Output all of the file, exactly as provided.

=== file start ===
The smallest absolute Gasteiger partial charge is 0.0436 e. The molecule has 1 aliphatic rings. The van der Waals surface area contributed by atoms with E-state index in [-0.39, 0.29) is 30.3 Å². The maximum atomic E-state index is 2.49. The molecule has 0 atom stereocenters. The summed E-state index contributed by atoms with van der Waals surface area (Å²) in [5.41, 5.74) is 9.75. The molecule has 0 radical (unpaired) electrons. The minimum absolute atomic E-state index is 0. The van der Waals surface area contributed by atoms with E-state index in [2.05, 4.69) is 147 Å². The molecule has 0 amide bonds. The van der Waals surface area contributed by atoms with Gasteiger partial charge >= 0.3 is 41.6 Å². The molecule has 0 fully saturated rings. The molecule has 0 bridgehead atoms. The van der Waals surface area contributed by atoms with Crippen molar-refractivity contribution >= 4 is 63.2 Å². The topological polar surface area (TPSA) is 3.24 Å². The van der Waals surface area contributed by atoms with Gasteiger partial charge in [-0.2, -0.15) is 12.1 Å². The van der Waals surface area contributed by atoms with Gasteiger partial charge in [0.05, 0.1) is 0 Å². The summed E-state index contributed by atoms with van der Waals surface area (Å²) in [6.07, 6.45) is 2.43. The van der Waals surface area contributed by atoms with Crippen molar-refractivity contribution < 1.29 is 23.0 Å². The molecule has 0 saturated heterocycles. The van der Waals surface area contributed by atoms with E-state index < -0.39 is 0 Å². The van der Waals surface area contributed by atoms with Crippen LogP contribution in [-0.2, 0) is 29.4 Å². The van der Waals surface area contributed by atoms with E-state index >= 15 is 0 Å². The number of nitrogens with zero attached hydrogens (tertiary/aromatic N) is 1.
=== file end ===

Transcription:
The smallest absolute Gasteiger partial charge is 0.0436 e. The molecule has 1 aliphatic rings. The van der Waals surface area contributed by atoms with E-state index in [-0.39, 0.29) is 30.3 Å². The maximum atomic E-state index is 2.49. The molecule has 0 atom stereocenters. The summed E-state index contributed by atoms with van der Waals surface area (Å²) in [5.41, 5.74) is 9.75. The molecule has 0 radical (unpaired) electrons. The minimum absolute atomic E-state index is 0. The van der Waals surface area contributed by atoms with E-state index in [2.05, 4.69) is 147 Å². The molecule has 0 amide bonds. The van der Waals surface area contributed by atoms with Gasteiger partial charge >= 0.3 is 41.6 Å². The molecule has 0 fully saturated rings. The molecule has 0 bridgehead atoms. The van der Waals surface area contributed by atoms with Crippen molar-refractivity contribution >= 4 is 63.2 Å². The topological polar surface area (TPSA) is 3.24 Å². The van der Waals surface area contributed by atoms with Gasteiger partial charge in [-0.2, -0.15) is 12.1 Å². The van der Waals surface area contributed by atoms with Gasteiger partial charge in [0.05, 0.1) is 0 Å². The summed E-state index contributed by atoms with van der Waals surface area (Å²) in [6.07, 6.45) is 2.43. The van der Waals surface area contributed by atoms with Crippen molar-refractivity contribution < 1.29 is 23.0 Å². The molecule has 0 saturated heterocycles. The van der Waals surface area contributed by atoms with E-state index < -0.39 is 0 Å². The van der Waals surface area contributed by atoms with Crippen LogP contribution in [-0.2, 0) is 29.4 Å². The van der Waals surface area contributed by atoms with E-state index >= 15 is 0 Å². The number of nitrogens with zero attached hydrogens (tertiary/aromatic N) is 1.